The Absurd Sign Project is a Facebook group with members sharing funny signs they can find.

We’re talking brutal spelling mistakes. The good stuff. Let’s take a look at some of the most popular posts on the group.

 




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One of the group’s admins, Craig Hey, was kind enough to tell us more about this amusing corner of the internet.

“The community is fantastic,” Craig told.

The Absurd Sign Project had 166,000 members before Facebook banned it. Content isn’t the most important thing when it comes to numbers.

 

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Craig said that bigger Facebook groups don’t have a problem with toxic users who want to litter all over them.

“Sometimes we have to take down a post we think Facebook won’t like, but we don’t get too many trolls. We have a dedicated admin and mod team who love seeing the group thrive and grow. Our most common issue is people not being happy over the posts we have to take down so we don’t get shut down.”

 

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The signs that get featured on the group come from a variety of places, but there are a few leaders.

“The biggest provider of entertainment, I would say, are restaurants and supermarkets,” Craig said.

The representative of ‘The Absurd Sign Project’ thinks the main reason why there are so many funny signs is not incompetence. We want to make each other laugh.

 

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“We are the biggest absurd sign group I’ve found and we are the original group,” Craig added.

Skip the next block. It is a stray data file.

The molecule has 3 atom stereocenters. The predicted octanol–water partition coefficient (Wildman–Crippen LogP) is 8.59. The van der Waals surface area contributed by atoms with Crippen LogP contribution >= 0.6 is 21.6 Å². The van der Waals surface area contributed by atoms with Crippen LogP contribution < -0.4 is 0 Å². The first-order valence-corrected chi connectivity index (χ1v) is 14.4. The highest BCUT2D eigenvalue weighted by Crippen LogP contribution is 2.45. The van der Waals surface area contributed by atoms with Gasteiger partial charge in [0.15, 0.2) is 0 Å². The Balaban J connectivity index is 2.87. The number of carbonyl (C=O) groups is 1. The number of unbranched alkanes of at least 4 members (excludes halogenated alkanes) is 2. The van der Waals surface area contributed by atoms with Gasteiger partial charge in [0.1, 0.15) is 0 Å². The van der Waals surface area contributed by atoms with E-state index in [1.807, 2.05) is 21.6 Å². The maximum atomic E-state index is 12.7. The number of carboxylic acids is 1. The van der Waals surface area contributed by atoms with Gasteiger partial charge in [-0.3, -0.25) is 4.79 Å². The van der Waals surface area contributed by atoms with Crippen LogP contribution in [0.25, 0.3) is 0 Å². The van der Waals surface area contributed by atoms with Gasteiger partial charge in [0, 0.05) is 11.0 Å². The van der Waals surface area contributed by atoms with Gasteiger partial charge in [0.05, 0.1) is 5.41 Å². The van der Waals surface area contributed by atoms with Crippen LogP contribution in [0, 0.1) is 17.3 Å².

“If anyone has any absurd signs of their own and wants to share, we would love to keep growing as a community and we want to see them!”

 

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If you have to make a sign for your business or your child’s lemonade stand, it might be worth remembering a chat with Adrian Geach about funny and clever signs.

Geach, who has been a signwriter since 1980, told that “a good sign should be eye-catching, easy to understand and not too wordy with enough negative space around the text or logo, and have a good color scheme.”

 

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Geach has been involved in all areas of graphics and signwriting for decades, but not that long ago, he went back to his roots and focused on traditional signwriting.

With the current resurgence of interest in signwriting and hand-rendered work, he utilizes his skills to offer clients a more personal, unique, and organic solution using old-fashioned materials and techniques.

“A sign might only be looked at for a few seconds so it needs to leave an impression within this time frame, hence the less is more approach,” he said.

 

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“There are many factors to take into account when designing a sign, but the most important thing is to make sure it doesn’t get lost in its surroundings,” Geach revealed.

“A bad sign is too much lettering, not enough space around or in-between text and logos, and bad color choices.”

We’ll become experts on our own after seeing a few more posts on ‘The Absurd Sign Project’.

 

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